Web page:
Logical thinking and bias blind spots

Here’s a simple arithmetic question:

A bat and ball cost a dollar and ten cents. The bat costs a dollar more than the ball. How much does the ball cost?

(the vast majority of people respond quickly and confidently, insisting the ball costs ten cents; this answer is both obvious and wrong — the correct answer is five cents for the ball and a dollar and five cents for the bat)

Here’s another one:

In a lake, there is a patch of lily pads. Every day, the patch doubles in size. If it takes 48 days for the patch to cover the entire lake, how long would it take for the patch to cover half of the lake?

(your first response is probably to take a shortcut and to divide the final answer by half, leading you to 24 days. But that’s wrong — the correct solution is 47 days)

While we like to think (hope) that human beings are rational agents, studies such as the bat and ball question from Daniel Kahneman (a Nobel Laureate and professor of psychology at Princeton) can indicate the opposite: when people face an uncertain situation, they don’t carefully evaluate the information or look up relevant statistics. Instead, their decisions depend on a long list of mental shortcuts, which often lead them to make foolish decisions. These shortcuts aren’t a faster way of doing the calculation; they’re a way of skipping it altogether. Asked about the bat and the ball, we bypass our arithmetic and default to the answer that requires the least mental effort. We assume that intelligence is a buffer against bias, but a 2012 study suggests that, in many instances, smarter people are more vulnerable to these thinking errors.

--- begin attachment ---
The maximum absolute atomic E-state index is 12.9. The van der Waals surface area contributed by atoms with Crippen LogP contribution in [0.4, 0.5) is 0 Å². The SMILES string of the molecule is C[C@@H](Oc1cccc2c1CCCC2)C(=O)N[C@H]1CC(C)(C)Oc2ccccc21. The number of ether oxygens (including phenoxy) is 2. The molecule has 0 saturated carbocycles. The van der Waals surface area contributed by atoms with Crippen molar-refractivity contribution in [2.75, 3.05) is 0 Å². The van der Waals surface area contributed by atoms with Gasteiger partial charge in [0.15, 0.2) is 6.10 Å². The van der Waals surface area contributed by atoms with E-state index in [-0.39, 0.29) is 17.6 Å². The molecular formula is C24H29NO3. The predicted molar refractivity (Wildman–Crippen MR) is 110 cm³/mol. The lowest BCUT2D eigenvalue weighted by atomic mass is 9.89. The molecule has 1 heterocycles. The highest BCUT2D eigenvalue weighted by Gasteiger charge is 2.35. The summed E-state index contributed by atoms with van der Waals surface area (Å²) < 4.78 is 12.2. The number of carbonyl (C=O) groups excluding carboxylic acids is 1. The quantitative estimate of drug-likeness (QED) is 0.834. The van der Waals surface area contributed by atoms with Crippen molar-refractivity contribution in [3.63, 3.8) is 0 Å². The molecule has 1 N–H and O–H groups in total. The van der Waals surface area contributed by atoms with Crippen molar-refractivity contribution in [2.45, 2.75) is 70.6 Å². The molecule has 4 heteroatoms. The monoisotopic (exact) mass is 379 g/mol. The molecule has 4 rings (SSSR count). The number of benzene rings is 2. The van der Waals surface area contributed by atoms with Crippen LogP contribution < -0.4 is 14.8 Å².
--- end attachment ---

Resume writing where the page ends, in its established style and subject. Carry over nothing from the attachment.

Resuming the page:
Find out more about bias blind spots, anchoring bias, framing effects and “cognitive sophistication” in this interesting New Yorker article: “Why Smart People Are Stupid“.

3 Comments

  1. Hey Tom,
    There’s a recent bestseller by this guy ‘Thinking fast and slow’ with many of these fascinating counterintuitive puzzles. The book is essentially about the power of our faster intuition (he calls System 1) vs. our logical reasoning (System 2). Evolving such an intuition system might cause as you say foolish errors in the face of such problems, but no doubt conferred some form of selection advantage probably related to speed and tendency overall to get more optimal outcomes from a gut reaction.

  2. Cool article Tom;John‘s response was interesting too

    Tom I think a lot depends on how you setup the question. If you pose a question in such a way that leads the hearer to believe that the question is simple or easy, they will likely look for the simple or easy answer via mental shortcuts. However, if you pose the same question in a different way, in a way that appears complex, technical, or difficult the hearer will likely pay greater attention to the details as well as the final answer. So instead of a bat, ball, and currency, you substituted ‘x’, ‘y’, and whole numbers, then told them they had 15 mins to “calculate” the correct answer you would likely get more correct answers from the same participants..

    John’s response reminded me of how +Armis fosters subconscious game play. Armis is a brain game that was specifically designed to develop critical thinking skills in a very complex environment (land, air, sea; million+ setups, decentralized power, yada, yada, boom, boom). They believe WELL developed critical thinking skills easily transfer to academic endeavors.

    Question, do you believe that rigorous game play of any strategy board game can necessarily result in better grades?

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